Cantina Tollo launched a new line of sustainable wines for the on-trade in April. In this article I review those wines, but I also elaborate on what sustainable means for Cantina Tollo. And that is more than the environmental part of it.
Cantina Tollo is a co-operative from the Abruzzo region in Central Italy. If you are keen on cycling you may remember Cantina Tollo as shirt sponsor (1996-2002) of the team which included Mario Cipollini, Danilo di Luca and other well known cyclists.
They are also known, however, as a producer of consistently good wines with a good price-quality ratio. My first acquaintance with Cantina Tollo was in 2016 when I tasted their MO Montepulciano d’Abruzzo Riserva 2011, which I liked very much. It was very smooth and elegant, perfectly balanced. A real pleaser, and sold at just over 10€. This wine keeps piling up the awards and has received five consecutive Tre Bicchiere of the Gambero Rosso wine guide since the 2011 vintage. The last MO I had was the 2015, which confirmed all the goodness I remember from the 2011. Luscious black and red fruit, noticeable but well-dosed wood, and refreshing acidity. An attractive and harmonious wine, and at a democratic price.
So I was very excited to taste the samples I received from Cantina Tollo of their newly released line of sustainable wines for the on-trade. These wines are certified organic and vegan, which means no animal-derived products were used, such as cow manure or fining agents based on animal proteins. Moreover, efforts were made to make the packaging sustainable with the use of recycled cardboard, recycled paper for the labels, and capsules without pvc.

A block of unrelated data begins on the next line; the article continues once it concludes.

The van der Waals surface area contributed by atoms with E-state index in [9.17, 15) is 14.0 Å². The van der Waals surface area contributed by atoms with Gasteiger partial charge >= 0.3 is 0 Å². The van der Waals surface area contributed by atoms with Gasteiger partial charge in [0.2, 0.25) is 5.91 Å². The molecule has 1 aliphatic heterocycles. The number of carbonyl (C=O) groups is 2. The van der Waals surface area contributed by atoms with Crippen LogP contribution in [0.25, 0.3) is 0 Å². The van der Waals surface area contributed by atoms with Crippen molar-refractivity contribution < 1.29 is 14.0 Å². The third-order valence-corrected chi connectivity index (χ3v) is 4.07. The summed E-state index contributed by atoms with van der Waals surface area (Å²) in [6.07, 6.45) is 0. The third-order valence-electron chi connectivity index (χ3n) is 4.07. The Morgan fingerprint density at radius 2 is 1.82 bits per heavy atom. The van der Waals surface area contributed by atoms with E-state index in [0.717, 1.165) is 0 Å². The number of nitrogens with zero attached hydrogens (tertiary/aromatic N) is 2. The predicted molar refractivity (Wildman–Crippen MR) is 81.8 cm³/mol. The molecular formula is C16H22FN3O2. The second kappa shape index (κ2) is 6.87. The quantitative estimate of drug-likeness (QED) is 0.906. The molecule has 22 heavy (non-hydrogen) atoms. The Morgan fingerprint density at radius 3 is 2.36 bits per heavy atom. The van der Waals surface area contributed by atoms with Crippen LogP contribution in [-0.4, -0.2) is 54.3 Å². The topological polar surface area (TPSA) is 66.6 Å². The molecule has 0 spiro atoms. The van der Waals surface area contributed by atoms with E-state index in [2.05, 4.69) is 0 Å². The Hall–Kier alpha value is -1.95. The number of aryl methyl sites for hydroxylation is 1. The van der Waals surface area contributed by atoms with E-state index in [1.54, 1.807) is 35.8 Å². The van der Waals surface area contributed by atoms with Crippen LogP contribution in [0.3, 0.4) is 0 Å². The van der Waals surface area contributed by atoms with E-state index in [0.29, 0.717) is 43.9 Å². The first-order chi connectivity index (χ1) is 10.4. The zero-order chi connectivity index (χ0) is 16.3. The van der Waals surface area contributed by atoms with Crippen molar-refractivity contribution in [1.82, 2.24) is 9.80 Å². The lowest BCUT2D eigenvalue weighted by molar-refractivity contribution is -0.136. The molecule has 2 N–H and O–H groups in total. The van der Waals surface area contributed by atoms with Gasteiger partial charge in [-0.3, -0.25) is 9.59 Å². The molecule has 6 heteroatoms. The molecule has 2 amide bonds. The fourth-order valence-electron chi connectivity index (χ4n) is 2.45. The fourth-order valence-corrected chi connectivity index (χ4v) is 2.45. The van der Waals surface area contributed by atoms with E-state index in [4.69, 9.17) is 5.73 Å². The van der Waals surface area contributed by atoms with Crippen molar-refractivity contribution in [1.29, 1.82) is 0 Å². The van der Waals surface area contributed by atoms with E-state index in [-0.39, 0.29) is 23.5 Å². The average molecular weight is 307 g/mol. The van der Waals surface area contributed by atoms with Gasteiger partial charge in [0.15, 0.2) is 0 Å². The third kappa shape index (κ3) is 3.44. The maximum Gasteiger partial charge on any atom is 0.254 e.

You may think that they are a bit late to jump on the bandwagon of organic wines, but in fact they have been making organic wine since the 1980s. The difference of the new line with the other organic wines is that the new wines have undergone a stricter selection, and the best quality grapes go into this line.
The thing I like the best, however, about these new wines, is that sustainability goes beyond the environmental aspect and includes a socio-economic part as well. The odd 50 members of the co-operative who farm organically are offered a price for their grapes that reaches almost double the price of non-organic grapes. Cantina Tollo also offers them a contract that protects them from unforeseen circumstances. So even if yields were low because of bad weather or diseases, for example, the growers will still get a good price. In a region such as Abruzzo, which is still a big producer of bulk wines that are sold at bottom prices, this is a very welcome incentive not only to work organically but also not to convert to other crops, or simply not to move away from the region.
In terms of appearance much attention was given to the styling of the bottles. Cantina Tollo chose a format that represents the bottles that were used in the end of the 19th century by producers to bottle their own wine. While they certainly catch the eye, the downside of this type of bottle is that they are relatively heavy (ca. 500g). This is an issue that was given a fair bit of attention recently by well-known wine critics, such as Jancis Robinson, so this is something Cantina Tollo will have to address. As Commercial and Marketing Director of Cantina Tollo, Andrea Di Fabio, explains, however, they are aware of the issue and intend to look for solutions for future vintages.
In terms of the wines there are 5 different offerings, all singly variety, and all made of local grapes.
Trebbiano d’Abruzzo 2019